The big sky doesn’t get any bigger than in Montana’s Eastern Region. This vast region, long supported by agriculture, has the most dispersed population in the state. From Miles City to Sidney, Bainville to Glasgow, the towns follow the river valleys of the Yellowstone and Missouri. Over the eons, these waters carved the Badlands, exposing hidden treasures such as dinosaur fossils and brilliant agates, their sediments covering rich deposits of oil, gas, and coal. On the rolling hills above the river bottoms, in towns like Plentywood, there are seemingly endless fields of grain. In towns like Jordan and Ekalaka, the green grass of spring feeds thriving cattle herds. The banks and Badlands of the Missouri are home to the Assiniboine & Sioux Tribes of the Fort Peck Indian Reservation, while the hills, meadows and pines of the south are home to the Northern Cheyenne Reservation. In total, 75,000 people live in this region; about 46,000 people are in the workforce.
Beneath the farmlands and rolling plains lie vast natural resources, including natural gas, coal and the vast Bakken oil formation. Mining and energy production are widespread from Colstrip to Culbertson. It is no surprise this region identified natural resources as its greatest economic opportunity. Attracting businesses in towns that service the oil fields and coal mines and manufacture supplies for these industries will help create stable jobs. Efforts to partner with these industries with education and workforce development centers will provide the workforce that industries need to locate to or expand within our communities.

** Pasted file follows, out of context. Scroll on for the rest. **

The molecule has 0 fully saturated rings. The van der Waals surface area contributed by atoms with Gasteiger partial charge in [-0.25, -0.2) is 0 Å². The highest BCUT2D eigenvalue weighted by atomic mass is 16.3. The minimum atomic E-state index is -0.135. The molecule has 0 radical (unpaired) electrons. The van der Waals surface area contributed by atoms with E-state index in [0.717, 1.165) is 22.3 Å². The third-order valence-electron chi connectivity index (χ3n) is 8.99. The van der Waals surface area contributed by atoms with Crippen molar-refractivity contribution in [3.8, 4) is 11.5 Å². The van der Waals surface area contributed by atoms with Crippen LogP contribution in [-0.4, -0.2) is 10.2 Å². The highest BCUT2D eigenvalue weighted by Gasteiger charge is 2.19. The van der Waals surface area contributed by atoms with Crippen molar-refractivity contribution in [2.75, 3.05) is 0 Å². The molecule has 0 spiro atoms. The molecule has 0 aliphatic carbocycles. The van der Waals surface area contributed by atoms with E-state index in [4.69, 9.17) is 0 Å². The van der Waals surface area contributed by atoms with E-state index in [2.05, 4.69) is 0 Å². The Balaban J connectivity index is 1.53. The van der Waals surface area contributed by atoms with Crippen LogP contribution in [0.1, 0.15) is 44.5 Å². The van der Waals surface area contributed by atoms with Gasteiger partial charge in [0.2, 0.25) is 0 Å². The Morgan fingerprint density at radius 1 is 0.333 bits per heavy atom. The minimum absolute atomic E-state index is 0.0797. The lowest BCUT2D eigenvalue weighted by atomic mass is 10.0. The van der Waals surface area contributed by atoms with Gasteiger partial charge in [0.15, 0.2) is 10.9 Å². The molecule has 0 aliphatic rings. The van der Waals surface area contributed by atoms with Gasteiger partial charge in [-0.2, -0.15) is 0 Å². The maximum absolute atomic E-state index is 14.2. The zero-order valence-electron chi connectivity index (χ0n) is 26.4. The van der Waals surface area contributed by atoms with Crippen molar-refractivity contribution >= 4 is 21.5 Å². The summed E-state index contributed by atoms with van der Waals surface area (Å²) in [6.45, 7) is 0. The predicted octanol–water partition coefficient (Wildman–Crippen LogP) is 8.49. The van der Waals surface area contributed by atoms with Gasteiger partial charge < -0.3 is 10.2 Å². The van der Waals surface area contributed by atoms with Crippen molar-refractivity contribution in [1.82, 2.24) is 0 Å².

The Eastern Region has suddenly risen to a place of economic prominence within the State of Montana. Driven by strong commodity prices and oil and gas development in the Bakken, the story line is of strong job growth. In 2012, the region added over 1,800 jobs, a growth rate of 5.1 percent, the strongest in the state. In fact, the growth has been so vigorous that some areas are experiencing worker shortages. Dawson Community College in Glendive, Miles City Community College in Miles City, Chief Dull Knife College in Lame Deer, and Fort Peck Community College in Poplar offer a wide range of degrees, certificates and training programs. Partnerships with educators, employers and agricultural producers will create a skilled workforce and help fuel the growth.
Infrastructure is essential to this region’s growing economy. Long distances between towns necessitate travel for basic services, like shopping, banking, and health and wellness. Water and sewer systems, police and fire fighters, libraries and sidewalks, create the safe, healthy communities that are paramount to the quality of life we expect in our friendly small towns and livable cities. Access to commercial air service for businesses, rail lines for goods, and safe roads for residents are necessary to connect communities to markets beyond.